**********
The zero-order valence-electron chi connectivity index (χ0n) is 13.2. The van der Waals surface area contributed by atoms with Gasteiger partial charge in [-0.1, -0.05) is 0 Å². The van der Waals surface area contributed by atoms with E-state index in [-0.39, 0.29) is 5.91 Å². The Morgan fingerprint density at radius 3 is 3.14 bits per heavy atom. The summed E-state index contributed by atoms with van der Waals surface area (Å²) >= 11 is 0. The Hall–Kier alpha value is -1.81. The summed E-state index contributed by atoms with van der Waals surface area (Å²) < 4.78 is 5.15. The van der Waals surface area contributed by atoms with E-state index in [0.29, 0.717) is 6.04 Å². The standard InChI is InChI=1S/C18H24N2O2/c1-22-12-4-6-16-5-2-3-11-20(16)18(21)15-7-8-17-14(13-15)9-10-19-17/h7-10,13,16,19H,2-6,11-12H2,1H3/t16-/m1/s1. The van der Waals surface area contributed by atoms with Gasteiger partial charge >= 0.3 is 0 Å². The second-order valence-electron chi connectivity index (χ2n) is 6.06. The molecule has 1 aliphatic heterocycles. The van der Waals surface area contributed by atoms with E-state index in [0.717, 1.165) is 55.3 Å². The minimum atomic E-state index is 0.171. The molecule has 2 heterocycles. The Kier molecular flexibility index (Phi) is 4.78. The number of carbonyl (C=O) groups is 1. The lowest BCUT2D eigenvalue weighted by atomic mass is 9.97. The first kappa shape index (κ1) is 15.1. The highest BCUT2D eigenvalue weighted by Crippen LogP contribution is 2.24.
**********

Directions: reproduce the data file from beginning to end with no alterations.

The zero-order valence-electron chi connectivity index (χ0n) is 13.2. The van der Waals surface area contributed by atoms with Gasteiger partial charge in [-0.1, -0.05) is 0 Å². The van der Waals surface area contributed by atoms with E-state index in [-0.39, 0.29) is 5.91 Å². The Morgan fingerprint density at radius 3 is 3.14 bits per heavy atom. The summed E-state index contributed by atoms with van der Waals surface area (Å²) >= 11 is 0. The Hall–Kier alpha value is -1.81. The summed E-state index contributed by atoms with van der Waals surface area (Å²) < 4.78 is 5.15. The van der Waals surface area contributed by atoms with E-state index in [0.29, 0.717) is 6.04 Å². The standard InChI is InChI=1S/C18H24N2O2/c1-22-12-4-6-16-5-2-3-11-20(16)18(21)15-7-8-17-14(13-15)9-10-19-17/h7-10,13,16,19H,2-6,11-12H2,1H3/t16-/m1/s1. The van der Waals surface area contributed by atoms with Gasteiger partial charge >= 0.3 is 0 Å². The second-order valence-electron chi connectivity index (χ2n) is 6.06. The molecule has 1 aliphatic heterocycles. The van der Waals surface area contributed by atoms with E-state index in [0.717, 1.165) is 55.3 Å². The minimum atomic E-state index is 0.171. The molecule has 2 heterocycles. The Kier molecular flexibility index (Phi) is 4.78. The number of carbonyl (C=O) groups is 1. The lowest BCUT2D eigenvalue weighted by atomic mass is 9.97. The first kappa shape index (κ1) is 15.1. The highest BCUT2D eigenvalue weighted by Crippen LogP contribution is 2.24.